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  Quantum phase transitions in a finite lattice

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Sachdev begins his book on Quantum Phase Transitions by asserting that, for a system on a finite lattice, the ground state energy of a Hamiltonian H(g) (where g is some coupling) is a smooth, analytic function of g. This paper: https://arxiv.org/pdf/1603.03943.pdf seems to suggest an exception to this rule in quantum optics, and mentions a similar paper dealing with a QPT in the finite Rabi model.

Why must a finite lattice model have a ground state energy which is an analytic function of the coupling? Is Sachdev making some implicit assumptions that are violated in these studies? How does one show in general that a system possessing a level crossing in the thermodynamic limit opens up a spectral gap when taken to a finite lattice?

This post imported from StackExchange Physics at 2018-09-23 14:29 (UTC), posted by SE-user Alex Buser
asked Sep 21, 2018 in Theoretical Physics by Alex Buser (30 points) [ no revision ]

1 Answer

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This is a very general argument: On a finite lattice with finitely many degrees of freedom, the Hamiltonian becomes a finite-dimensional matrix. The spectrum of a finite matrix is always a set of isolated points, and we can apply Cauchy's formula to the resolvent to obtain the projector onto the lowest eigenspace. If the Hamiltonian $H(g)$ is analytic in $g$, then the resolvent and hence the projector are also analytic in $g$.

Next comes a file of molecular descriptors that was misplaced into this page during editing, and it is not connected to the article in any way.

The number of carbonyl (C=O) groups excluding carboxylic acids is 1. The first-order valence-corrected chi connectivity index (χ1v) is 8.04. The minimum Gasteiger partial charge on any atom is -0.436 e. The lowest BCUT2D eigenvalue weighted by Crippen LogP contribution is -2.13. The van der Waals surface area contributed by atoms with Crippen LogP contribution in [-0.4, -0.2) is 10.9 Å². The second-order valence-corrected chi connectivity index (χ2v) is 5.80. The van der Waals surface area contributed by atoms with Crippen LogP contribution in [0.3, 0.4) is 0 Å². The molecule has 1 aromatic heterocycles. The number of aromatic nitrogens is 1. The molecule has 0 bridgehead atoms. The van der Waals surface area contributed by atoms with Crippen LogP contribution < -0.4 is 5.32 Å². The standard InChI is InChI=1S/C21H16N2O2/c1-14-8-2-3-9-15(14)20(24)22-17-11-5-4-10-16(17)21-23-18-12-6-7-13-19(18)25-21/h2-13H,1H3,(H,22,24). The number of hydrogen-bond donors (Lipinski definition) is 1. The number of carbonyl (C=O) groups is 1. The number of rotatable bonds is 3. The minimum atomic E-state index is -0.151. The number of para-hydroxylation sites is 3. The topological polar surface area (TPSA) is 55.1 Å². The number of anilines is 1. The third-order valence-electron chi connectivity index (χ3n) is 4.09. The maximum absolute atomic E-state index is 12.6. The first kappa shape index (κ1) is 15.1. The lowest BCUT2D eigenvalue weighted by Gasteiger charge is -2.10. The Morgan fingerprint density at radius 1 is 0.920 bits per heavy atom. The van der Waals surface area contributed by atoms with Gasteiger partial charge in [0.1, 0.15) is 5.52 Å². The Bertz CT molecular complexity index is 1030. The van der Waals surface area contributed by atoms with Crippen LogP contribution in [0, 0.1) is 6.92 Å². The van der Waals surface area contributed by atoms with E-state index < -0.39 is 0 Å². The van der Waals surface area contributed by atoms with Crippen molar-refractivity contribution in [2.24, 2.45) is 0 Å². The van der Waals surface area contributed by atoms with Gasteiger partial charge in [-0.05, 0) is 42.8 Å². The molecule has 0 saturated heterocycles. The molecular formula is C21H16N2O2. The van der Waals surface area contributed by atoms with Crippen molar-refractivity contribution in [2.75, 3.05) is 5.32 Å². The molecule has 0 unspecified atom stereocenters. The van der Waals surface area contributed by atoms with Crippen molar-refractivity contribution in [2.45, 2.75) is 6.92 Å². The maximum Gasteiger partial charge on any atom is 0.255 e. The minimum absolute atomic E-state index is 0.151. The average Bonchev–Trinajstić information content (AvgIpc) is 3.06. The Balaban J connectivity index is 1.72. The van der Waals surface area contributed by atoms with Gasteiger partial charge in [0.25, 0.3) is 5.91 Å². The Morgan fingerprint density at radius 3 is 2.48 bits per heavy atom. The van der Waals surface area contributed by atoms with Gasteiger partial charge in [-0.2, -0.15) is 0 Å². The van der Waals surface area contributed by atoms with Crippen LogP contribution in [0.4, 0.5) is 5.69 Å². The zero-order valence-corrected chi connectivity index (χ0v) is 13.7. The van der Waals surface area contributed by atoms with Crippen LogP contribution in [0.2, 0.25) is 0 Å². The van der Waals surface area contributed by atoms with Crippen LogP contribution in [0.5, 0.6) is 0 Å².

So, strictly speaking, non-analyticity of the ground state can only be seen in the limit of infinitely many degrees of freedom. But it is certainly possible for a sequence of analytic functions (one for each system size) to converge pointwise to a function that is no longer analytic (the infinite system limit). (Example: $\lim_{n\to\infty} x^n$ on the interval $[0,1]$).

answered Sep 24, 2018 by Greg Graviton (775 points) [ no revision ]

It's worth mentioning that the examples considered by Hwang et al. always involve harmonic oscillators, i.e. infinite dimensional systems, for which the Hamiltonian cannot be written as a finite-dimensional matrix even if the number of lattice sites is just one (see e.g. https://arxiv.org/abs/1503.03090). The dimension of the Hilbert space is more important than the physical volume.

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